44. "Maybe the first step in your venture should be to find a new untainted word to describe what you are trying to do."Funny you mention that, because we have been discussing it. We want to stay away from buzzwords like "green" and "bio." You may be right about sustainability. True sustainability is important in the long run, but I don't think most people really appreciate what that means.Cheers, RR

    Comment by Robert Rapier | July 7, 2009

  45. "Point of fact: When I was visiting Hilo from Petaluma CA, all the grocery store chicken was from… Petaluma, CA. Bizzarre, but there you have it."Similar situation with their beef. They have a very large cattle ranch out there – the Parker Ranch – but they ship the cattle to California for slaughter and processing. They then ship the meat back to Hawaii."But a friend of mine who had lived there and gardened for some years (in Honolulu, granted) said that she experienced a level of plant disease and predation unlike anything she has seen before or since, which would obviate those advantages. So I'll be very curious about your experience."I expect that. I am growing a garden in Texas without any pesticides, and the bugs are just ripping through everything. I need to get better at organic techniques for controlling them. "Are you going to be working with the OTEC facility folks on the Kona side of the island? Or is your new company an entirely separate group?"A separate group, but I am aware of the OTEC group and plan to go visit with them. There is a group at present trying to make some things happen on that front, and I would like to gain a better understanding of where things stand at that facility.Our efforts are going to extend far beyond Hawaii, though. Lots of projects in Europe, North America, and Asia. Cheers, RR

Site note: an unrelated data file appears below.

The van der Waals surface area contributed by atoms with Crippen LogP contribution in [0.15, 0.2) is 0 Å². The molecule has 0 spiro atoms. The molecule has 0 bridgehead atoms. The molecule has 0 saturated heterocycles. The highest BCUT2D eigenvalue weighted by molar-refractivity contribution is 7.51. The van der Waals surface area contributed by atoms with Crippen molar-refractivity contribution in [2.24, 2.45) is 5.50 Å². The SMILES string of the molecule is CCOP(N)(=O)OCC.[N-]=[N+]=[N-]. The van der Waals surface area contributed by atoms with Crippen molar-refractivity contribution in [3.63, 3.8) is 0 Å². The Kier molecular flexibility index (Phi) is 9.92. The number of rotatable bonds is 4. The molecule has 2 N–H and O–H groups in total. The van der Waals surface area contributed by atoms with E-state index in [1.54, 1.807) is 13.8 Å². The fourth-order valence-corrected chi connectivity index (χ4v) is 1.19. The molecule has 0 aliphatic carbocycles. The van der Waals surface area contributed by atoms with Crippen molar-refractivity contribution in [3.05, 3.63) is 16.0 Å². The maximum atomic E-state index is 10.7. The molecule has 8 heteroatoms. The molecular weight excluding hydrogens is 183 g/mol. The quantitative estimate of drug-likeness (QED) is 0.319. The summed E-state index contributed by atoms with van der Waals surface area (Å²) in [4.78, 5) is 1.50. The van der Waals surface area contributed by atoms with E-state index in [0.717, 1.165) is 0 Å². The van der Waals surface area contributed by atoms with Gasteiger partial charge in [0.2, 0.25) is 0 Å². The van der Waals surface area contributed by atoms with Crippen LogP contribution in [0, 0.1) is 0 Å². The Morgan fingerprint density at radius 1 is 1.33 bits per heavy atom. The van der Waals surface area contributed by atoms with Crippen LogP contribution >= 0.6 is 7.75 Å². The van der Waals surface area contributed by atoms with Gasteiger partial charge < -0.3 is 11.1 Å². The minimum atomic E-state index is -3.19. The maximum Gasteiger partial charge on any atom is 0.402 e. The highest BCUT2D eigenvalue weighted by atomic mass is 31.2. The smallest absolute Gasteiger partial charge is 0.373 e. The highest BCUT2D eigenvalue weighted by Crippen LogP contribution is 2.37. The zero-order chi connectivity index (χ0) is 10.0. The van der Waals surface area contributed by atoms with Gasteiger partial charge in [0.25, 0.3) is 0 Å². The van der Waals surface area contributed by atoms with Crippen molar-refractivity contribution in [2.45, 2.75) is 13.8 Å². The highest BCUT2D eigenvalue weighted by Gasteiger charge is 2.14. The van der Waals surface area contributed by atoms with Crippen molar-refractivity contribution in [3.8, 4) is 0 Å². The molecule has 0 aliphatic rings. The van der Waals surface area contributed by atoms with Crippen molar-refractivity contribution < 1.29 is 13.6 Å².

Comment by Robert Rapier | July 7, 2009

  46. Water.That is the problem we keep running into. I've been looking at large scale biomass gasification. To make it work I need 4 things: 1) Large continguous, flat, cheap, marginal land capable of supporting a fast growing biomass crop with minimal transportation costs. 2) Near enhanced oil recovery fields, or depleted gas fields for inexpensive CO2 sequestration. (We plan to sell credits to subsidize the biomass operation.) 3) Near natural gas pipeline or large electric transmission lines (need very high dispatch). 4) Large volumes of water for cooling and to provide hydrogen for the energy carrier. So far we haven't found the right place yet. Hawaii might work because energy prices are extemely high, you may not need the CO2 sequestration credits. But land is expensive. There is no or limited market for natural gas – so you are making electricity. Then you have to deal with dispatch issues.

    Comment by KingofKaty | July 7, 2009